The proposed federal budget released earlier this week would have a dramatic impact on the Department of Labor’s Office of Federal Contract Compliance Programs (OFCCP), the watchdog agency overseeing the federal government’s affirmative action programs. Not only does the budget proposal call for the OFCCP to be subsumed into the Equal Employment Opportunity Commission (EEOC) by the end of FY 2018 (September 30, 2018), but it would significantly slash the agency’s budget and employee allotment leading up to that consolidation.
“Merger” With EEOC
Although long-rumored, the proposal to consolidate the OFCCP into the EEOC still comes as somewhat of a shocking development. It would mark the end of an era that began in 1977 when President Carter signed an executive order creating a new federal agency to carry out several functions then being handled by various offices. It would not do away with the responsibilities of the agency, but instead place them under a different umbrella. And although some are characterizing the action as a “merger” between the OFCCP and the EEOC, the proposal would actually see the EEOC completely subsume the OFCCP.
The consolidation is expected to allow the agencies to operate seamlessly and to avoid the current delays caused by data and file transfers. The stated goal is to increase operational efficiencies and make enforcement more consistent. Under the terms of the proposed budget, the OFCCP and EEOC will create a transition workgroup to strategically plan and implement the transition process throughout FY 2018 (October 1, 2017 – September 30, 2018).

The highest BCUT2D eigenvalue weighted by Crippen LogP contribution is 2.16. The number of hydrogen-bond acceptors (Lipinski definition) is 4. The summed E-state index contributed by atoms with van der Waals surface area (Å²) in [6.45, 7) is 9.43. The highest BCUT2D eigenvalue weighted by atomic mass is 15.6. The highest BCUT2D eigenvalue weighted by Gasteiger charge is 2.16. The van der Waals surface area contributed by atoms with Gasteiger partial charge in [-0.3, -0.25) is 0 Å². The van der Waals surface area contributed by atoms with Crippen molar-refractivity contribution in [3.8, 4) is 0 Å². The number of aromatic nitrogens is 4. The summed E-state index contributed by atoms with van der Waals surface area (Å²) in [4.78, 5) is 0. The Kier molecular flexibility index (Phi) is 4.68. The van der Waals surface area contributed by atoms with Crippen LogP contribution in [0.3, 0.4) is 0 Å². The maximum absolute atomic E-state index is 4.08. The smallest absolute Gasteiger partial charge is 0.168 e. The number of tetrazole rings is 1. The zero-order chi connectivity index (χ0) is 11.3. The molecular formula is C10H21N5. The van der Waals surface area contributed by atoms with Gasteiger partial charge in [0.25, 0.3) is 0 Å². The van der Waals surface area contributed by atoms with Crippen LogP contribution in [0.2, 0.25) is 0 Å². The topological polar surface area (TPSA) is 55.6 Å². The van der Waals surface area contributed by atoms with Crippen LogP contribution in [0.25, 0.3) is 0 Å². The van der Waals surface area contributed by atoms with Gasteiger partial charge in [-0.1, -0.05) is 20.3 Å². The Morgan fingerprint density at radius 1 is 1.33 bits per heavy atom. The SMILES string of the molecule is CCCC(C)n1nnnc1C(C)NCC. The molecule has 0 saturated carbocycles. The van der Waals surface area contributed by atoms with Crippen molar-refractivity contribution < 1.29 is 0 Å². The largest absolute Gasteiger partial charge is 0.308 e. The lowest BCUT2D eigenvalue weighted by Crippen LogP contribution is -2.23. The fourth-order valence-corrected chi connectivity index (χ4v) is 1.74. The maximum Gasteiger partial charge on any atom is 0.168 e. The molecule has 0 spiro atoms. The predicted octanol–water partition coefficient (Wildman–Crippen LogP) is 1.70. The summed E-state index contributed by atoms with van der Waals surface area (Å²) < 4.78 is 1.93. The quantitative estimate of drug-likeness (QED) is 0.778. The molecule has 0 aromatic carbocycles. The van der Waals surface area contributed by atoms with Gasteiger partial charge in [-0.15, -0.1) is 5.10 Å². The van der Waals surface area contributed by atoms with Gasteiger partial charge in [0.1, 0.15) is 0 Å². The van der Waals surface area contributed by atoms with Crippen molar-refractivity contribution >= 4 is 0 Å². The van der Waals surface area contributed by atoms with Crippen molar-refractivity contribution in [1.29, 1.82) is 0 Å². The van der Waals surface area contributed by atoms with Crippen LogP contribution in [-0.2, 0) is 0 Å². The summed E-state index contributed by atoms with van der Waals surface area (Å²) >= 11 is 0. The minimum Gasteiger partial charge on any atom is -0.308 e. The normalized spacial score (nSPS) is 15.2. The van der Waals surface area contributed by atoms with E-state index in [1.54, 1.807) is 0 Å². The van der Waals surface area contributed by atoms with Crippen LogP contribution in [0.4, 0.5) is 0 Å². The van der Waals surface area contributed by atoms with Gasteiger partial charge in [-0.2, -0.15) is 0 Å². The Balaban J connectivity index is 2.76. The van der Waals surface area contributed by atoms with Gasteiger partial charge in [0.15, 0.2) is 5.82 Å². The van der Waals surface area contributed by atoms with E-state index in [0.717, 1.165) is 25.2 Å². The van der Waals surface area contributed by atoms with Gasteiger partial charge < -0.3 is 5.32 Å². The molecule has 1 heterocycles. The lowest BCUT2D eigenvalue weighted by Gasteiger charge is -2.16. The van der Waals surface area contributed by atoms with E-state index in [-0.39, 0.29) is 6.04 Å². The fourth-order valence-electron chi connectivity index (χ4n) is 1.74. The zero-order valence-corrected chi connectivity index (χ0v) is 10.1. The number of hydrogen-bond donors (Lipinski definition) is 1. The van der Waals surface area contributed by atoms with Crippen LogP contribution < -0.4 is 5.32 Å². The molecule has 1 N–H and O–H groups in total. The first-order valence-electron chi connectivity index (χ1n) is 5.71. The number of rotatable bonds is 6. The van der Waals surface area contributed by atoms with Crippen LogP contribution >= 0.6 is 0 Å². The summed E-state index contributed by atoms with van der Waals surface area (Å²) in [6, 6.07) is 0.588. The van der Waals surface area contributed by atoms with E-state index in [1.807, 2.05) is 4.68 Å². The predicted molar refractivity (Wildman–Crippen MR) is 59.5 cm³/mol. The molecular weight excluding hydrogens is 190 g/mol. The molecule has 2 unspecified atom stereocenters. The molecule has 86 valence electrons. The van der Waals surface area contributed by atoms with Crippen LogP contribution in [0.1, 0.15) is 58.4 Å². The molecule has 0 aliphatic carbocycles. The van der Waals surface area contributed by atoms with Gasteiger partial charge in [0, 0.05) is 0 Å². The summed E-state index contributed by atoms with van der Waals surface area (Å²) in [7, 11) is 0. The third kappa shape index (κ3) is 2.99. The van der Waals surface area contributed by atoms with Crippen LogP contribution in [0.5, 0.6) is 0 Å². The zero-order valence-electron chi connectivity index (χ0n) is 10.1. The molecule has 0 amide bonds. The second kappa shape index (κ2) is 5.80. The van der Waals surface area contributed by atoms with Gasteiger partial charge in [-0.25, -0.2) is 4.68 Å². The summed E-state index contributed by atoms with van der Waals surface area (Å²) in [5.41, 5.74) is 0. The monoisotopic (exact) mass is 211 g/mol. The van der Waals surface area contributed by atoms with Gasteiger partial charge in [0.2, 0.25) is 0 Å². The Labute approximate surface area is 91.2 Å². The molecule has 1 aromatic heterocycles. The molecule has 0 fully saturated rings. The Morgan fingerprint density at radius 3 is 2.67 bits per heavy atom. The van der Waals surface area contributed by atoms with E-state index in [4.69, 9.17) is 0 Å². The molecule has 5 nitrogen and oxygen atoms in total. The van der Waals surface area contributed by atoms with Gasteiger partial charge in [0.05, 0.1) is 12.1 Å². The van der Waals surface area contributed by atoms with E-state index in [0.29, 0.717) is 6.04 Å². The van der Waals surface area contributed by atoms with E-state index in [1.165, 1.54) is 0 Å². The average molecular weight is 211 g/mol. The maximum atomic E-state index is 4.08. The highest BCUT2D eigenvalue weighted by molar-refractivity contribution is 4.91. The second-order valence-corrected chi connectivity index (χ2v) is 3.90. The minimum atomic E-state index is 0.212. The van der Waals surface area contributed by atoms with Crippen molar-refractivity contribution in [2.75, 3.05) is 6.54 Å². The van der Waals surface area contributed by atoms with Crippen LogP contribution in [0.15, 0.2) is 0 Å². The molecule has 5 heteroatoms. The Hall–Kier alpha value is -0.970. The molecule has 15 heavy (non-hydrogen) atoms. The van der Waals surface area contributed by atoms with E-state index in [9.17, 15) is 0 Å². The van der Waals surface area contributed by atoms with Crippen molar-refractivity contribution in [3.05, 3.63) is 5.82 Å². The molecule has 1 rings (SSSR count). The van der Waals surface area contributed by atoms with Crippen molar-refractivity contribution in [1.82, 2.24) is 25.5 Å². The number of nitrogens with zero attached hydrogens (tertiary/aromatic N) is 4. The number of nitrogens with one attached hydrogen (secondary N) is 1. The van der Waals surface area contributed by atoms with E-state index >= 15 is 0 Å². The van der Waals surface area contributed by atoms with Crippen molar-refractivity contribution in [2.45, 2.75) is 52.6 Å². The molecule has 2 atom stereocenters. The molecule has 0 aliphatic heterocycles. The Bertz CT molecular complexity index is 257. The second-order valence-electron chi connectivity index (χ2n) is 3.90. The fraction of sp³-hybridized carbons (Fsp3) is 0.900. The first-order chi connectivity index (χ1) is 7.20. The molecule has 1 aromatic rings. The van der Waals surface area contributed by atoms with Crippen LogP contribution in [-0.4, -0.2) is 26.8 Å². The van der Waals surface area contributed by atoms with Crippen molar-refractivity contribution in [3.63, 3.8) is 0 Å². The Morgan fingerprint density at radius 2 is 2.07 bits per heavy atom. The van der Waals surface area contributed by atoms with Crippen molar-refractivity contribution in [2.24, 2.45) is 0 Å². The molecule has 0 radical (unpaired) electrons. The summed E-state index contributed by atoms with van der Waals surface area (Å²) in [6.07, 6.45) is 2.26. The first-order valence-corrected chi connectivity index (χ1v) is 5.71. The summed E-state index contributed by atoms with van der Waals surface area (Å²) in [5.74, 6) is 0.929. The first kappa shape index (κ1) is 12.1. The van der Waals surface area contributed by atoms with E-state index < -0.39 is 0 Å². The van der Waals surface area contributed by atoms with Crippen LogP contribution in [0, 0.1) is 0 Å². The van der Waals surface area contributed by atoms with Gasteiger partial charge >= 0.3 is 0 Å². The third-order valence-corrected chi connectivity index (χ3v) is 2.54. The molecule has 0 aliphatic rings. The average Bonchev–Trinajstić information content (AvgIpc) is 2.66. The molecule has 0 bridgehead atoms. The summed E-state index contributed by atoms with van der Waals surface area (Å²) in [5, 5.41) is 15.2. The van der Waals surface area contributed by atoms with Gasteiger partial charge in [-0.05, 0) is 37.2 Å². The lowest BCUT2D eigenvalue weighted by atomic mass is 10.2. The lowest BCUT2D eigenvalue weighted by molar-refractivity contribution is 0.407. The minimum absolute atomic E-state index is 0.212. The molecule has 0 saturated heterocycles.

Under the proposal, the OFCCP’s transfer to the EEOC will encompass every aspect of the federal contractor agency’s operations. This includes compliance evaluations, compliance assistance, policy, training, stakeholder outreach and education, personnel, contracting and procurement, and information technology.
The consolidation does seem natural, to a certain extent. After all, the OFCCP and the EEOC have held themselves out as “sister agencies” for several years, and they routinely share information. Their Memorandum of Understanding confirming their collaboration in areas of shared jurisdiction has been routinely renewed. In fact, the OFCCP’s most recent revision to its audit notice scheduling letters expressly reminds contractors that data and information provided in the audit may be shared with other agencies, such as the EEOC.
One of the ways that the consolidation will be carried out is through the establishment of two Skilled Regional Centers to replace its current structure. The centers would be located in the Pacific (San Francisco) and Northeast (New York) regions, staffed by “highly skilled and specialized compliance officers capable of handling various large, complex compliance evaluations in specific industries, such as financial services or information technology.” This would reduce the need for numerous field area and district offices, resulting in further cost reductions.
If the proposal is carried through, the OFCCP will focus its FY 2018 activities on tasks to support the merger, including: